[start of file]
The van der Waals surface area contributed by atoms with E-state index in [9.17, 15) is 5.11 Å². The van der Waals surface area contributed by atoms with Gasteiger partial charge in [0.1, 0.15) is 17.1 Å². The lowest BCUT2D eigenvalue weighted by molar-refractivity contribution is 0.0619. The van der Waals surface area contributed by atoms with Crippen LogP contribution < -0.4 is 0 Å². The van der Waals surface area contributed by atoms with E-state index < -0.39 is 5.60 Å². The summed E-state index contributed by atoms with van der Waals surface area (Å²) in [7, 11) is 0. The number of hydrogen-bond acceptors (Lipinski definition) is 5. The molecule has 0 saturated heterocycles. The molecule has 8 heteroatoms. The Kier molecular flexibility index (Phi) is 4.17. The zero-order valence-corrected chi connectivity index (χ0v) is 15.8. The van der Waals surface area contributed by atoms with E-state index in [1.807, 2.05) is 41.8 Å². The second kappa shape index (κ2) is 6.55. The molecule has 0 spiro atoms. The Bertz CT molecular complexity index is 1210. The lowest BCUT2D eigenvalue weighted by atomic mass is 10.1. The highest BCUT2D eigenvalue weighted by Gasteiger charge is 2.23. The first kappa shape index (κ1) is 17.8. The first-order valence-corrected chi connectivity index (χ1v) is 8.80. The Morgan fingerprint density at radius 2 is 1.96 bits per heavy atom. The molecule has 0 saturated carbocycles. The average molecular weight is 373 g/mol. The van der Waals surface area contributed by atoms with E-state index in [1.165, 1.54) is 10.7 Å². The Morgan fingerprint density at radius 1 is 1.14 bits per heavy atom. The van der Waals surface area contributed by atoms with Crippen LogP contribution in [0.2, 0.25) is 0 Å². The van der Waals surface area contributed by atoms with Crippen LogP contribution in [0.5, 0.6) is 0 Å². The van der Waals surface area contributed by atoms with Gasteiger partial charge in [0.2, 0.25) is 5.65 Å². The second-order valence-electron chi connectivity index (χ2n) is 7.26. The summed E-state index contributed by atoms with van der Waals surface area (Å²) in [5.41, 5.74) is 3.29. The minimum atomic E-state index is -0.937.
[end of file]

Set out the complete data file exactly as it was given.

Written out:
The van der Waals surface area contributed by atoms with E-state index in [9.17, 15) is 5.11 Å². The van der Waals surface area contributed by atoms with Gasteiger partial charge in [0.1, 0.15) is 17.1 Å². The lowest BCUT2D eigenvalue weighted by molar-refractivity contribution is 0.0619. The van der Waals surface area contributed by atoms with Crippen LogP contribution < -0.4 is 0 Å². The van der Waals surface area contributed by atoms with E-state index < -0.39 is 5.60 Å². The summed E-state index contributed by atoms with van der Waals surface area (Å²) in [7, 11) is 0. The number of hydrogen-bond acceptors (Lipinski definition) is 5. The molecule has 0 saturated heterocycles. The molecule has 8 heteroatoms. The Kier molecular flexibility index (Phi) is 4.17. The zero-order valence-corrected chi connectivity index (χ0v) is 15.8. The van der Waals surface area contributed by atoms with E-state index in [1.807, 2.05) is 41.8 Å². The second kappa shape index (κ2) is 6.55. The molecule has 0 spiro atoms. The Bertz CT molecular complexity index is 1210. The lowest BCUT2D eigenvalue weighted by atomic mass is 10.1. The highest BCUT2D eigenvalue weighted by Gasteiger charge is 2.23. The first kappa shape index (κ1) is 17.8. The first-order valence-corrected chi connectivity index (χ1v) is 8.80. The Morgan fingerprint density at radius 2 is 1.96 bits per heavy atom. The molecule has 0 saturated carbocycles. The average molecular weight is 373 g/mol. The van der Waals surface area contributed by atoms with E-state index in [1.165, 1.54) is 10.7 Å². The Morgan fingerprint density at radius 1 is 1.14 bits per heavy atom. The van der Waals surface area contributed by atoms with Crippen LogP contribution in [0.2, 0.25) is 0 Å². The van der Waals surface area contributed by atoms with Crippen LogP contribution in [0.5, 0.6) is 0 Å². The van der Waals surface area contributed by atoms with Gasteiger partial charge in [0.2, 0.25) is 5.65 Å². The second-order valence-electron chi connectivity index (χ2n) is 7.26. The summed E-state index contributed by atoms with van der Waals surface area (Å²) in [5.41, 5.74) is 3.29. The minimum atomic E-state index is -0.937.